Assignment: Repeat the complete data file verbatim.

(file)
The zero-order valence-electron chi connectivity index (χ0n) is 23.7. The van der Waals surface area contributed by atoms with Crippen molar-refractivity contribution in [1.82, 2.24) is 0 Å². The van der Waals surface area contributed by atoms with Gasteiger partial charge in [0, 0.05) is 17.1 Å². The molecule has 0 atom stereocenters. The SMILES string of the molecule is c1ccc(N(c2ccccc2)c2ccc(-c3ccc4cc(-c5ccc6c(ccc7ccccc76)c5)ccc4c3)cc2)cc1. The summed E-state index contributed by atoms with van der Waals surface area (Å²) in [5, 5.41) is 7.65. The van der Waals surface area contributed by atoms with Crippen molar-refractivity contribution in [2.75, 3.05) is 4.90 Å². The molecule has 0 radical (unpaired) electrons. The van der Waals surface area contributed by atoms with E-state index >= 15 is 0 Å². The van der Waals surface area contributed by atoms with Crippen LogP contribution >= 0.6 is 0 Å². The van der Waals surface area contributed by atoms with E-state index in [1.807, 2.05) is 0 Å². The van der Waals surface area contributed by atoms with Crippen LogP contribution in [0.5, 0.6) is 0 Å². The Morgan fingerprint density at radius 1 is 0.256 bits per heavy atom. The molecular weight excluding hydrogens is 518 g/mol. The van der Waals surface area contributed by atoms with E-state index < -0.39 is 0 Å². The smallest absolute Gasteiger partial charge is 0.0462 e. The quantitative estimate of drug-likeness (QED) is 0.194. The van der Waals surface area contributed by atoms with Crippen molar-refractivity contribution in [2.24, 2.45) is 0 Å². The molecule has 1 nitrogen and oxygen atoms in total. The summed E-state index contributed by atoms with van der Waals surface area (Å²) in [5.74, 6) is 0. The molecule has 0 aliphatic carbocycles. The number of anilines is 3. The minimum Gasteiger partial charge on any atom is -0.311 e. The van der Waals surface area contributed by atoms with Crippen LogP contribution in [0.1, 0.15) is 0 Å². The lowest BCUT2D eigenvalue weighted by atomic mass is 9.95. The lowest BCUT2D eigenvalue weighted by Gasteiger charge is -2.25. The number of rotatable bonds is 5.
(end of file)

The zero-order valence-electron chi connectivity index (χ0n) is 23.7. The van der Waals surface area contributed by atoms with Crippen molar-refractivity contribution in [1.82, 2.24) is 0 Å². The van der Waals surface area contributed by atoms with Gasteiger partial charge in [0, 0.05) is 17.1 Å². The molecule has 0 atom stereocenters. The SMILES string of the molecule is c1ccc(N(c2ccccc2)c2ccc(-c3ccc4cc(-c5ccc6c(ccc7ccccc76)c5)ccc4c3)cc2)cc1. The summed E-state index contributed by atoms with van der Waals surface area (Å²) in [5, 5.41) is 7.65. The van der Waals surface area contributed by atoms with Crippen molar-refractivity contribution in [2.75, 3.05) is 4.90 Å². The molecule has 0 radical (unpaired) electrons. The van der Waals surface area contributed by atoms with E-state index >= 15 is 0 Å². The van der Waals surface area contributed by atoms with Crippen LogP contribution >= 0.6 is 0 Å². The van der Waals surface area contributed by atoms with E-state index in [1.807, 2.05) is 0 Å². The van der Waals surface area contributed by atoms with Crippen LogP contribution in [0.5, 0.6) is 0 Å². The Morgan fingerprint density at radius 1 is 0.256 bits per heavy atom. The molecular weight excluding hydrogens is 518 g/mol. The van der Waals surface area contributed by atoms with E-state index < -0.39 is 0 Å². The smallest absolute Gasteiger partial charge is 0.0462 e. The quantitative estimate of drug-likeness (QED) is 0.194. The van der Waals surface area contributed by atoms with Crippen molar-refractivity contribution in [2.24, 2.45) is 0 Å². The molecule has 1 nitrogen and oxygen atoms in total. The summed E-state index contributed by atoms with van der Waals surface area (Å²) in [5.74, 6) is 0. The molecule has 0 aliphatic carbocycles. The number of anilines is 3. The minimum Gasteiger partial charge on any atom is -0.311 e. The van der Waals surface area contributed by atoms with Crippen LogP contribution in [0.1, 0.15) is 0 Å². The lowest BCUT2D eigenvalue weighted by atomic mass is 9.95. The lowest BCUT2D eigenvalue weighted by Gasteiger charge is -2.25. The number of rotatable bonds is 5.